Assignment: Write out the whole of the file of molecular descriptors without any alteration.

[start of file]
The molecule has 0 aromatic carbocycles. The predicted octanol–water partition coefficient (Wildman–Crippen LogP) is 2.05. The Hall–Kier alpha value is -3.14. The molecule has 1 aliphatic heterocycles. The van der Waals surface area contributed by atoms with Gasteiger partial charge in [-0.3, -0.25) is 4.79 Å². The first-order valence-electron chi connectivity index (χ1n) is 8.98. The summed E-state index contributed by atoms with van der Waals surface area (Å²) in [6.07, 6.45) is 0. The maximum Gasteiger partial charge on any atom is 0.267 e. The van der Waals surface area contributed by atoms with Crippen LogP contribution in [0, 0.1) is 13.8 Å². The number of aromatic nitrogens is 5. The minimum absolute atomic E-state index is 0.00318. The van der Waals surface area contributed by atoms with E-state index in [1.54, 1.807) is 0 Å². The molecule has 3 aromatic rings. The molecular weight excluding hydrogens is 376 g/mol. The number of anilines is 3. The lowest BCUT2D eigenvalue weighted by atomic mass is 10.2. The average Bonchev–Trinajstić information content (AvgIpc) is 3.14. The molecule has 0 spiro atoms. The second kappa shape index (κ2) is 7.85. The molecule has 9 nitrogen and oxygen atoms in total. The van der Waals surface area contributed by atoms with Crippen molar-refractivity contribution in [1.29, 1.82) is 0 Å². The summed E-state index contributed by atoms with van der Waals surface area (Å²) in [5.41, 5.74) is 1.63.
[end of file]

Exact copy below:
The molecule has 0 aromatic carbocycles. The predicted octanol–water partition coefficient (Wildman–Crippen LogP) is 2.05. The Hall–Kier alpha value is -3.14. The molecule has 1 aliphatic heterocycles. The van der Waals surface area contributed by atoms with Gasteiger partial charge in [-0.3, -0.25) is 4.79 Å². The first-order valence-electron chi connectivity index (χ1n) is 8.98. The summed E-state index contributed by atoms with van der Waals surface area (Å²) in [6.07, 6.45) is 0. The maximum Gasteiger partial charge on any atom is 0.267 e. The van der Waals surface area contributed by atoms with Crippen LogP contribution in [0, 0.1) is 13.8 Å². The number of aromatic nitrogens is 5. The minimum absolute atomic E-state index is 0.00318. The van der Waals surface area contributed by atoms with E-state index in [1.54, 1.807) is 0 Å². The molecule has 3 aromatic rings. The molecular weight excluding hydrogens is 376 g/mol. The number of anilines is 3. The lowest BCUT2D eigenvalue weighted by atomic mass is 10.2. The average Bonchev–Trinajstić information content (AvgIpc) is 3.14. The molecule has 0 spiro atoms. The second kappa shape index (κ2) is 7.85. The molecule has 9 nitrogen and oxygen atoms in total. The van der Waals surface area contributed by atoms with Crippen molar-refractivity contribution in [1.29, 1.82) is 0 Å². The summed E-state index contributed by atoms with van der Waals surface area (Å²) in [5.41, 5.74) is 1.63.